By Austin Nolen
Hello to all the readers of The Declaration! During a meeting with the editors, I joked that I’m going to be writing stories based on records requests that go well, and blogging about requests that, well, don’t. Often the requests that don’t go well (usually because of an unhelpful or occasionally downright unlawful agency) are excellent learning experiences, and may be just as important as those that produce useful records.
For my first column here, I’m going to be telling a story of a request that didn’t go so well, and what it says about the state of open records in Philadelphia.
Last March, a faith-based climate change activist group, the Philadelphia-based Earth Quaker Action Team (EQAT), held a protest in front of one of Philadelphia’s several federal buildings, calling on President Obama not to approve the portion of the controversial Keystone XL pipeline which crosses the U.S.-Canadian border. In early July, the same group staged simultaneous protests at six different PNC Bank branches in downtown Pittsburgh, calling on the bank to divest from mountaintop removal coal mining, a process that EQAT describes as environmentally destructive.
In the interest of full disclosure, I am a member of EQAT. These demonstrations, however, are not the subject of this article.
After both demonstrations, I requested police records related to both, and the contrast between the response of the Philadelphia Police Department and the Pittsburgh Police Bureau illustrate the challenges faced by advocates for law enforcement transparency in Philadelphia.
In both cases, I submitted requests under Pennsylvania’s Right to Know Law for incident reports from the relevant locations or police units. Both Pittsburgh’s Office of Open Records and one of Philadelphia’s assistant city solicitors responded quickly to my request, but the similarities ended there.
Philadelphia denied my request, claiming that I requested records that were non-public records about an investigation; Pittsburgh realized, on the other hand, that incident reports about crowd control and investigative files are usually two different matters.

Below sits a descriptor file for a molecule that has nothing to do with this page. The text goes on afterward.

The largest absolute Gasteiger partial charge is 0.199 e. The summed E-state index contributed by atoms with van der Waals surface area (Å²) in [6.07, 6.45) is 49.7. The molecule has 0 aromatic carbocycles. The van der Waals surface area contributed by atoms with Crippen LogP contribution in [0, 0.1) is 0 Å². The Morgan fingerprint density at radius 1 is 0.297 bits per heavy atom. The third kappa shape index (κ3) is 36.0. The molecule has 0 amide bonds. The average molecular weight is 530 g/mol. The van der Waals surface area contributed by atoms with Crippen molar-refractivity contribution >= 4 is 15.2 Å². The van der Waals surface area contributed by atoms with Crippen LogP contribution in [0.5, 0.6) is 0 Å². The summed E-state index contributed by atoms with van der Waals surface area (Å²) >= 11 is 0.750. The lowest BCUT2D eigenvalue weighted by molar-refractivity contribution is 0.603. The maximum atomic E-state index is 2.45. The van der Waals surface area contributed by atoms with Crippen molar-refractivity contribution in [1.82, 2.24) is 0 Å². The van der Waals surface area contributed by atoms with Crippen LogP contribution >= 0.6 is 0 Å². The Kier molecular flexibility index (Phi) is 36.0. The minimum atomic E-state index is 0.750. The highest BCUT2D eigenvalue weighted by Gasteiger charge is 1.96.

The Right to Know Law, much like the federal Freedom of Information Act and other state open records laws, requires that all records be public, unless they are covered by one or more exemptions. All open records laws in the United States – local, state, or federal – contain an exemption for certain law enforcement materials. Many of these exemptions contain various conditions under which law enforcement materials must be released – often because an investigation has been closed or because the release of records would not compromise an important interest (see the excellent state comparison guide published by the Reporters Committee for Freedom of the Press).
Pennsylvania, however, has no such conditions: the relevant exemptions, Sections 708(b)(16) and (17), state that any investigative records, open or closed, are secret, whether or not their release would damage an important interest. This is already a much more regressive standard than in many other states, and is a barrier to effective reporting on and accountability for Pennsylvania state and local law enforcement.